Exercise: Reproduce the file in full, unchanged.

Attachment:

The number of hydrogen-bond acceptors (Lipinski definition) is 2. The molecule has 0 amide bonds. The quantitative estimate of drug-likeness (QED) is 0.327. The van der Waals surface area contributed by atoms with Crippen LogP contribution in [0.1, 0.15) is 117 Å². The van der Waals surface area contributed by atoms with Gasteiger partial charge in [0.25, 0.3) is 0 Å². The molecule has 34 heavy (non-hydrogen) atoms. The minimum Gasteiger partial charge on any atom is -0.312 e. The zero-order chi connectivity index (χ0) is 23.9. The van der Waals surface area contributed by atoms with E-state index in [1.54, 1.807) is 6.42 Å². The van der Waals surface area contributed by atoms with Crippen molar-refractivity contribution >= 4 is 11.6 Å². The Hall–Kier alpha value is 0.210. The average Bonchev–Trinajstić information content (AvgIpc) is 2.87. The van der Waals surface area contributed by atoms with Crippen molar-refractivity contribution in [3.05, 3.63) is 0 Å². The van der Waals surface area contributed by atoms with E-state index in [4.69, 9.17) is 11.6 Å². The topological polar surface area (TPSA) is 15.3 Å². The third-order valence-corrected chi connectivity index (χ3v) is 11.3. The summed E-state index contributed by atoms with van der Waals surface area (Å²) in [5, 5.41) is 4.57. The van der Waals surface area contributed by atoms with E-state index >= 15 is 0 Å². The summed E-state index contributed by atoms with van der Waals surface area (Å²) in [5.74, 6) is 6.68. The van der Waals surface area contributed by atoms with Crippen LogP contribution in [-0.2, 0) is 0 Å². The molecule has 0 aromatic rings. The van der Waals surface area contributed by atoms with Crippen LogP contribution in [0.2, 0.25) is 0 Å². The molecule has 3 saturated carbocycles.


The number of hydrogen-bond acceptors (Lipinski definition) is 2. The molecule has 0 amide bonds. The quantitative estimate of drug-likeness (QED) is 0.327. The van der Waals surface area contributed by atoms with Crippen LogP contribution in [0.1, 0.15) is 117 Å². The van der Waals surface area contributed by atoms with Gasteiger partial charge in [0.25, 0.3) is 0 Å². The molecule has 34 heavy (non-hydrogen) atoms. The minimum Gasteiger partial charge on any atom is -0.312 e. The zero-order chi connectivity index (χ0) is 23.9. The van der Waals surface area contributed by atoms with E-state index in [1.54, 1.807) is 6.42 Å². The van der Waals surface area contributed by atoms with Crippen molar-refractivity contribution >= 4 is 11.6 Å². The Hall–Kier alpha value is 0.210. The average Bonchev–Trinajstić information content (AvgIpc) is 2.87. The van der Waals surface area contributed by atoms with Crippen molar-refractivity contribution in [3.05, 3.63) is 0 Å². The van der Waals surface area contributed by atoms with E-state index in [4.69, 9.17) is 11.6 Å². The topological polar surface area (TPSA) is 15.3 Å². The third-order valence-corrected chi connectivity index (χ3v) is 11.3. The summed E-state index contributed by atoms with van der Waals surface area (Å²) in [5, 5.41) is 4.57. The van der Waals surface area contributed by atoms with E-state index >= 15 is 0 Å². The summed E-state index contributed by atoms with van der Waals surface area (Å²) in [5.74, 6) is 6.68. The van der Waals surface area contributed by atoms with Crippen LogP contribution in [-0.2, 0) is 0 Å². The molecule has 0 aromatic rings. The van der Waals surface area contributed by atoms with Crippen LogP contribution in [0.2, 0.25) is 0 Å². The molecule has 3 saturated carbocycles.